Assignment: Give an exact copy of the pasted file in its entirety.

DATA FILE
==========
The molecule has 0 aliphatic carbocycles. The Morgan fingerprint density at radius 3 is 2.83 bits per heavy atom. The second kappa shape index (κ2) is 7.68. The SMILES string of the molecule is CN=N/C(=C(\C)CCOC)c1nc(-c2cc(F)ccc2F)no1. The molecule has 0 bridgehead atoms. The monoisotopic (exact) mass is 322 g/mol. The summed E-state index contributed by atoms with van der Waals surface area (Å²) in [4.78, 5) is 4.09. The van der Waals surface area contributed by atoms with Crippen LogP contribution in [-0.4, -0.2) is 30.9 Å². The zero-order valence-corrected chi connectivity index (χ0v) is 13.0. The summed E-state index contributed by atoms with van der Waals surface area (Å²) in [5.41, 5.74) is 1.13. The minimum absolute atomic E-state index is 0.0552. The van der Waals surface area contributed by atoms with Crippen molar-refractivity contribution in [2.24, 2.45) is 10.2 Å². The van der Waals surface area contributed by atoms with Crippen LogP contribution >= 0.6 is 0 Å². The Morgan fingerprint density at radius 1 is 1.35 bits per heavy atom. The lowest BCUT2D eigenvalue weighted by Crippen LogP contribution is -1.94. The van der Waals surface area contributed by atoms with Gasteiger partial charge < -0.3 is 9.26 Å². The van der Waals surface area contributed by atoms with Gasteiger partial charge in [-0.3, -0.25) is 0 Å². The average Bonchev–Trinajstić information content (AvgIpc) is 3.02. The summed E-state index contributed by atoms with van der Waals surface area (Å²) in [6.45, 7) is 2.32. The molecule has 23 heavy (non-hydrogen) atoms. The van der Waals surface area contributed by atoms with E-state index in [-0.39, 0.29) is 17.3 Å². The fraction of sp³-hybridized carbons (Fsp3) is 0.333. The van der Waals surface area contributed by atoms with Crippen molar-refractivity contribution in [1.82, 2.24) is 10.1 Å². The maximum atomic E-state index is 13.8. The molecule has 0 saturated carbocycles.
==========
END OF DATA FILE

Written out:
The molecule has 0 aliphatic carbocycles. The Morgan fingerprint density at radius 3 is 2.83 bits per heavy atom. The second kappa shape index (κ2) is 7.68. The SMILES string of the molecule is CN=N/C(=C(\C)CCOC)c1nc(-c2cc(F)ccc2F)no1. The molecule has 0 bridgehead atoms. The monoisotopic (exact) mass is 322 g/mol. The summed E-state index contributed by atoms with van der Waals surface area (Å²) in [4.78, 5) is 4.09. The van der Waals surface area contributed by atoms with Crippen LogP contribution in [-0.4, -0.2) is 30.9 Å². The zero-order valence-corrected chi connectivity index (χ0v) is 13.0. The summed E-state index contributed by atoms with van der Waals surface area (Å²) in [5.41, 5.74) is 1.13. The minimum absolute atomic E-state index is 0.0552. The van der Waals surface area contributed by atoms with Crippen molar-refractivity contribution in [2.24, 2.45) is 10.2 Å². The van der Waals surface area contributed by atoms with Crippen LogP contribution >= 0.6 is 0 Å². The Morgan fingerprint density at radius 1 is 1.35 bits per heavy atom. The lowest BCUT2D eigenvalue weighted by Crippen LogP contribution is -1.94. The van der Waals surface area contributed by atoms with Gasteiger partial charge < -0.3 is 9.26 Å². The van der Waals surface area contributed by atoms with Gasteiger partial charge in [-0.3, -0.25) is 0 Å². The average Bonchev–Trinajstić information content (AvgIpc) is 3.02. The summed E-state index contributed by atoms with van der Waals surface area (Å²) in [6.45, 7) is 2.32. The molecule has 23 heavy (non-hydrogen) atoms. The van der Waals surface area contributed by atoms with E-state index in [-0.39, 0.29) is 17.3 Å². The fraction of sp³-hybridized carbons (Fsp3) is 0.333. The van der Waals surface area contributed by atoms with Crippen molar-refractivity contribution in [1.82, 2.24) is 10.1 Å². The maximum atomic E-state index is 13.8. The molecule has 0 saturated carbocycles.